Recently I’ve been binge-watching Brooklyn 99 from the beginning. And I honestly love it so much. If you recall, I once said that I want to live in a world where the government is like West Wing and the news is like Newsroom. Let me add to that, that I’d like to live in a world where the police are all like the ones on Brooklyn 99.
Brooklyn 99 is a really great show. It’s funny, heartfelt, and has a great cast of characters. It’s also incredibly progressive. I would consider it a perfect model for anyone wanting to write a modern story that shows what our society could be.
Stereotypes are blown out of the water on this show. The women detectives are just as tough as the men. The gay captain is the most stoic, non-frilly stick up his ass character I’ve ever seen. The sergeant is a hugely massive man who had to be taken out of the field after his daughters were born because he feared dying and leaving them alone. They’re all real people. They all behave as you’d expect a real person to behave.
With the diverse cast, the show obviously sometimes deals with moral issues that we face. In one episode, the Sargent (played by the amazing Terry Crews) is harassed by a uniformed officer from another precinct, because he’s out walking in the streets of his neighborhood at night. In another episode, Detective Diaz comes out as bisexual to her parents. Captain Holt occasionally brings up the fact that as a black gay man he had to fight to be accepted. These are things that I can’t believe we’re still dealing with in 2018! But since we are still dealing with them, I’m glad to see them dealt with in such great ways.
Funny people are usually endearing
Brooklyn 99 is a comedy. That’s its main goal. And all of the characters are genuinely funny. Gina’s strange, self-centered outlook that somehow manages to manifest in introspection is hilarious. Detective Santiago’s constant type A actions and her adoration of Captain Holt is usually good for a self-deprecating laugh on my part. And really, anything Boyle does is so sad sack wonderful.
We inherently like people who make us laugh, simple as that. The most popular characters in anything are rarely the straight-laced, big muscled hero who saves the day. They’re usually the Xanders, the Chandlers. They’re the funny ones.
A running gag or well-established trope can be used in so many ways
Jake Peralta, one of the main characters, has several repeated phrases. The most popular is probably, “Sure, sure, sure. Cool, cool, cool.” Repeated quickly, and usually with his typical eight years old who just got a pack of pokemon cards grin.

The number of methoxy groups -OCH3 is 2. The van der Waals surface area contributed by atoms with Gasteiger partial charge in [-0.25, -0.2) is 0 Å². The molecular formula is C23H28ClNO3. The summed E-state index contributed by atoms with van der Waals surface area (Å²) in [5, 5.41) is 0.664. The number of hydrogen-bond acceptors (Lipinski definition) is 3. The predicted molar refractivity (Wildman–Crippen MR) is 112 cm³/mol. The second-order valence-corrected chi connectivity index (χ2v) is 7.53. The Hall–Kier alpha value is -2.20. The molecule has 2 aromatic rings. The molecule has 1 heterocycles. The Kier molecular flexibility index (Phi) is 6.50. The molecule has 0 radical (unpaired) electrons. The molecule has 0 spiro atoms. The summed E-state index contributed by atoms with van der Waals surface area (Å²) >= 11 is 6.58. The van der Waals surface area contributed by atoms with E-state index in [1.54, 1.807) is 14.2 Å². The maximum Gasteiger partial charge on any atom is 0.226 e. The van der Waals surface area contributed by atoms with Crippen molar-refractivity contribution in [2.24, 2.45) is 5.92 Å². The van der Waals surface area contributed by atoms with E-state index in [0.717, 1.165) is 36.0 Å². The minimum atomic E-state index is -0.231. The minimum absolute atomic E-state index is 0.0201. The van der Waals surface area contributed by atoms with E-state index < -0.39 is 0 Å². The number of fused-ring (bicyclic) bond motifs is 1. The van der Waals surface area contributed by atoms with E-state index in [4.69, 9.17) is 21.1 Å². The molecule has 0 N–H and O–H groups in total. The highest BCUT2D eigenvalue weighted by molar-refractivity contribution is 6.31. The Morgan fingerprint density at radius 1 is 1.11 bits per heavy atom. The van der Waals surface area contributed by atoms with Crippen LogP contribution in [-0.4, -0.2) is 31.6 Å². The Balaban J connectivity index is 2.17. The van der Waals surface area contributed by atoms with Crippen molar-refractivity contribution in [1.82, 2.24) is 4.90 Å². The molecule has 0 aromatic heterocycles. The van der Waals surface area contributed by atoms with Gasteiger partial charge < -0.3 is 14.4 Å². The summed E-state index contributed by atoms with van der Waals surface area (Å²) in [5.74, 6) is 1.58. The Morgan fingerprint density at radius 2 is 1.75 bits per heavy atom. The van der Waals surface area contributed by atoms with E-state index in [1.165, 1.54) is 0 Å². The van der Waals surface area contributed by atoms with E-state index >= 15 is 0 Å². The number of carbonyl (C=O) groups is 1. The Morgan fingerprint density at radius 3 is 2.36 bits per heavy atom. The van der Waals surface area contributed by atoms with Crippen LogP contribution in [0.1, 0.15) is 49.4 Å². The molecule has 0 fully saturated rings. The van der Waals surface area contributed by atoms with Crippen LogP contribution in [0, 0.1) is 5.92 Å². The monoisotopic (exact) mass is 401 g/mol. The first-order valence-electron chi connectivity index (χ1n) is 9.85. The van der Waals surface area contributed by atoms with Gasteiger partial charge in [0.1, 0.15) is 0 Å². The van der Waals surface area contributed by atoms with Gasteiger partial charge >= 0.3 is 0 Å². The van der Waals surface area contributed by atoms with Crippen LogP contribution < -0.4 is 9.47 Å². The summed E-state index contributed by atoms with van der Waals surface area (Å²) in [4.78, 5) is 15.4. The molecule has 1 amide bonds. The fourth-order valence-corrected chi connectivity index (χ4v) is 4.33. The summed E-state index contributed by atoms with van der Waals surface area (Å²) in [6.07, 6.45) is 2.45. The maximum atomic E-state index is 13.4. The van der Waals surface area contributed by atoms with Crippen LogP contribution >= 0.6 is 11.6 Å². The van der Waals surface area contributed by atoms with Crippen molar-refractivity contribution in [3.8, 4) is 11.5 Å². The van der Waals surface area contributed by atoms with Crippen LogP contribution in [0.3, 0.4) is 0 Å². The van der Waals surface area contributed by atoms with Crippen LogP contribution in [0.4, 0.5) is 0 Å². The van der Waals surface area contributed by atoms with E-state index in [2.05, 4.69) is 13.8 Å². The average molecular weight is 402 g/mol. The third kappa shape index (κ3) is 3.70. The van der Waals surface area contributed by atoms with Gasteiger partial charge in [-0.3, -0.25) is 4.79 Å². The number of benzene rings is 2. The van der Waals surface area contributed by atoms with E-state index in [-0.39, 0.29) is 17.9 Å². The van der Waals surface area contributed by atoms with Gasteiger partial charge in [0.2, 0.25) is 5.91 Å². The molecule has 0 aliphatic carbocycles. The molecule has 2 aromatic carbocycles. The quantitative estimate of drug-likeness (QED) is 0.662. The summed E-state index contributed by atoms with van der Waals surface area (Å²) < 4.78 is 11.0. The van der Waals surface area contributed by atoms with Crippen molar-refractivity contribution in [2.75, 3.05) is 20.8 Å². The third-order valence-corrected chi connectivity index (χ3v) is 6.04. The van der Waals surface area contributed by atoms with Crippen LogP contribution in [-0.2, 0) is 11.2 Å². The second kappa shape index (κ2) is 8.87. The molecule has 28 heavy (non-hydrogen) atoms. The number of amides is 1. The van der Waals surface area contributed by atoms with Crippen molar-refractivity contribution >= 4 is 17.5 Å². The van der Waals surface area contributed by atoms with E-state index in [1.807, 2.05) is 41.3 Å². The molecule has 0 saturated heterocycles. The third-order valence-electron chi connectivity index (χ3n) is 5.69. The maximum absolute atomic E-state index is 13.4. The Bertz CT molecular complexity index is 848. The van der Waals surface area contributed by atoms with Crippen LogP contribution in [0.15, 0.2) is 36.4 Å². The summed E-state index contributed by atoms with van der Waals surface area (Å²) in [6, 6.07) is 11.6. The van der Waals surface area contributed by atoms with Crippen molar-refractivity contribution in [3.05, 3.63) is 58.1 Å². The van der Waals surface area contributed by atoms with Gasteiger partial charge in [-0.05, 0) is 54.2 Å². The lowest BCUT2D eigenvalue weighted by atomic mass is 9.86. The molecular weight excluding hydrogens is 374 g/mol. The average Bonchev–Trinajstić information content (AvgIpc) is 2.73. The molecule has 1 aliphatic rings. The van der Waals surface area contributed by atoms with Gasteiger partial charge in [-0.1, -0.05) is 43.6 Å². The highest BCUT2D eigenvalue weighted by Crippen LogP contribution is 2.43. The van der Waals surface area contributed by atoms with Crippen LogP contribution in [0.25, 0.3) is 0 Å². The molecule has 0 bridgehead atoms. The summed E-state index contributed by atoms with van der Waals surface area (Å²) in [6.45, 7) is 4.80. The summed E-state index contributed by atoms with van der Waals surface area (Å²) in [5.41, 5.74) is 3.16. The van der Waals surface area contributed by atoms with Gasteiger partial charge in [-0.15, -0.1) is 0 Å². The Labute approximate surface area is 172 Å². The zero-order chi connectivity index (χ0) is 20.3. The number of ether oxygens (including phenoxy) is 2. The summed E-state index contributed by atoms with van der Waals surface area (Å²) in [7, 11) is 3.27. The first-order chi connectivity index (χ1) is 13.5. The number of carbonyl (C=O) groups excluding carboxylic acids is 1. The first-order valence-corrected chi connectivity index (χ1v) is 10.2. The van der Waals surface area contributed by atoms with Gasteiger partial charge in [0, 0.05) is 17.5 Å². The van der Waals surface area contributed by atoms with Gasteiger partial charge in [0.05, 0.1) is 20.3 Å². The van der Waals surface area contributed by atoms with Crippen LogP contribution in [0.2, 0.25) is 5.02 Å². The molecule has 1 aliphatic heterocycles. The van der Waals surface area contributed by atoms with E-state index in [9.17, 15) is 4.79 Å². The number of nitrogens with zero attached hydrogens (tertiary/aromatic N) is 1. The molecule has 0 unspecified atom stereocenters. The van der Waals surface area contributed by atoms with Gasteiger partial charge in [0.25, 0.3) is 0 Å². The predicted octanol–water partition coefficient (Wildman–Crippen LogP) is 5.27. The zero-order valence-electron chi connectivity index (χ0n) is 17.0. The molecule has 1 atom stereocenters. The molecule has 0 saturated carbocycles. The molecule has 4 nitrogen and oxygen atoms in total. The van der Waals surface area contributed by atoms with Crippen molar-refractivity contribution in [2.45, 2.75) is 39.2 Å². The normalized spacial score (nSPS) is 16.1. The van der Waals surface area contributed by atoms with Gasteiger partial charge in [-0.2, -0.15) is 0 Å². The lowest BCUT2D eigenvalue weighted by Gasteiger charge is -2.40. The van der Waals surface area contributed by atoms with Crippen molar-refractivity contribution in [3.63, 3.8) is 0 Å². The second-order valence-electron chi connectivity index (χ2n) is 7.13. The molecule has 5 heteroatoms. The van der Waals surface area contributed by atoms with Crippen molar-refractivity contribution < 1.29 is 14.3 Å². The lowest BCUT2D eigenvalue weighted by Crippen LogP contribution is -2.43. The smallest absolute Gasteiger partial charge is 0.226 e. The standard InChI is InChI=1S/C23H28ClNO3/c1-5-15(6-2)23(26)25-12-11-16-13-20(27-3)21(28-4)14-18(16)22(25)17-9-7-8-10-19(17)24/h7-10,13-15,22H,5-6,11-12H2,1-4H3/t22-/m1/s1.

In the episode where Jake is sent to jail for a crime he didn’t commit, he repeats that phrase, “Cool, cool, co-co-cool,” when he hears the verdict. It’s something that he’s said a thousand times, and always with a smile. But at that moment, he looked so afraid, so broken. He obviously didn’t think that this would ever really happen to him. You can see his heartbreak. And that wouldn’t have worked as well if that line hadn’t been so ingrained in the character.
Love is always a great story
The love story between Amy and Jake is a great one. Never once does it feel forced. Never does it become the whole focus of the show. Always is it sweet and endearing? They are strong people on their own and have a healthy relationship together. It’s nice to see an honest, healthy relationship on tv. There’s not enough of that.
But friendship is a better one
Jake and Amy’s love story is great. But even better than that is Jake’s friendship with Gina, who he’s been friends with since they were kids. Or his friendship with Rosa, that began at the police academy. Or his strange friendship with Boyle, who is nearly obsessed with him. The friendships on this show are so real. They’re so real, so wonderfully honest. I love seeing men and women be friends without anything else. I have a lot of male friends, and I know that I sometimes get some backlash from that. People make assumptions when guys and girls are friends. I hate that. It’s good to see more men and women being friends on tv.
Showing real growth from challenges
In the show, several of the characters have gone through life-changing situations. Terry has three children, and it makes him more cautious. Jake is arrested and put in prison for nine months, and it makes him rethink his whole life. It makes him, in the end, a better detective.
It’s wonderful to see the characters change in this way.
If you’re an author, you could do worse than learn the lessons Brooklyn 99 has to teach.
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